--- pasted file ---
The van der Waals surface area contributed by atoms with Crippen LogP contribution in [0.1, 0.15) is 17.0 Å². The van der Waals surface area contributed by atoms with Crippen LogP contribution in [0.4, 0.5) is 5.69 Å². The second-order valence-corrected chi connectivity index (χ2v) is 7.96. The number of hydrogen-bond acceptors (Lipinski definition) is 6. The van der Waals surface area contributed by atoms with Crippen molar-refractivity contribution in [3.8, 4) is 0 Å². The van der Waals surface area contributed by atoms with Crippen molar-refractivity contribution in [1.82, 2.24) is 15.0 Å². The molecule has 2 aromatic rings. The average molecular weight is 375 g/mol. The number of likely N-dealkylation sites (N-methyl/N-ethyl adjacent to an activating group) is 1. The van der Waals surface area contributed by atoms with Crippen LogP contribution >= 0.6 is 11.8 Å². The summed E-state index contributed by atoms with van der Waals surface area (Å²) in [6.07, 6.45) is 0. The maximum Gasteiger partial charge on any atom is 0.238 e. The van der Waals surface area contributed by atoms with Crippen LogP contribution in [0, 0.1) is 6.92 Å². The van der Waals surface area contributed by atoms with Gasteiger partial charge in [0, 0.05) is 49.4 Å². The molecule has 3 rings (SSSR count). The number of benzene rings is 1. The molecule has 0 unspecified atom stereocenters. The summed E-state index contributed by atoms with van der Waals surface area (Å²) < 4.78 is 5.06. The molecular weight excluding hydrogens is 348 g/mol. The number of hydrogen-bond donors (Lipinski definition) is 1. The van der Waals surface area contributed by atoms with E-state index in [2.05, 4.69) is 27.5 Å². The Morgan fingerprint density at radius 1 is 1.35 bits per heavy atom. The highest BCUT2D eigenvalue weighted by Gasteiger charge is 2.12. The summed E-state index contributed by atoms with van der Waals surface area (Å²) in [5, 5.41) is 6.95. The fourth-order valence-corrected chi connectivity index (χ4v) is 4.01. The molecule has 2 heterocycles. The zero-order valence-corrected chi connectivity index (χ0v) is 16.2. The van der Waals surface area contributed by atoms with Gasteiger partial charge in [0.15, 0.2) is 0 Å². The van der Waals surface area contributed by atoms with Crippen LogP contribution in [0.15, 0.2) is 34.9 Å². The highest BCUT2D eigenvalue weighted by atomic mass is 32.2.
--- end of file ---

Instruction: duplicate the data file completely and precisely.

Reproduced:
The van der Waals surface area contributed by atoms with Crippen LogP contribution in [0.1, 0.15) is 17.0 Å². The van der Waals surface area contributed by atoms with Crippen LogP contribution in [0.4, 0.5) is 5.69 Å². The second-order valence-corrected chi connectivity index (χ2v) is 7.96. The number of hydrogen-bond acceptors (Lipinski definition) is 6. The van der Waals surface area contributed by atoms with Crippen molar-refractivity contribution in [3.8, 4) is 0 Å². The van der Waals surface area contributed by atoms with Crippen molar-refractivity contribution in [1.82, 2.24) is 15.0 Å². The molecule has 2 aromatic rings. The average molecular weight is 375 g/mol. The number of likely N-dealkylation sites (N-methyl/N-ethyl adjacent to an activating group) is 1. The van der Waals surface area contributed by atoms with Crippen LogP contribution >= 0.6 is 11.8 Å². The summed E-state index contributed by atoms with van der Waals surface area (Å²) in [6.07, 6.45) is 0. The maximum Gasteiger partial charge on any atom is 0.238 e. The van der Waals surface area contributed by atoms with Crippen LogP contribution in [0, 0.1) is 6.92 Å². The van der Waals surface area contributed by atoms with Gasteiger partial charge in [0, 0.05) is 49.4 Å². The molecule has 3 rings (SSSR count). The number of benzene rings is 1. The molecule has 0 unspecified atom stereocenters. The summed E-state index contributed by atoms with van der Waals surface area (Å²) < 4.78 is 5.06. The molecular weight excluding hydrogens is 348 g/mol. The number of hydrogen-bond donors (Lipinski definition) is 1. The van der Waals surface area contributed by atoms with E-state index in [2.05, 4.69) is 27.5 Å². The Morgan fingerprint density at radius 1 is 1.35 bits per heavy atom. The highest BCUT2D eigenvalue weighted by Gasteiger charge is 2.12. The summed E-state index contributed by atoms with van der Waals surface area (Å²) in [5, 5.41) is 6.95. The fourth-order valence-corrected chi connectivity index (χ4v) is 4.01. The molecule has 2 heterocycles. The zero-order valence-corrected chi connectivity index (χ0v) is 16.2. The van der Waals surface area contributed by atoms with Gasteiger partial charge in [0.15, 0.2) is 0 Å². The van der Waals surface area contributed by atoms with Crippen LogP contribution in [0.15, 0.2) is 34.9 Å². The highest BCUT2D eigenvalue weighted by atomic mass is 32.2.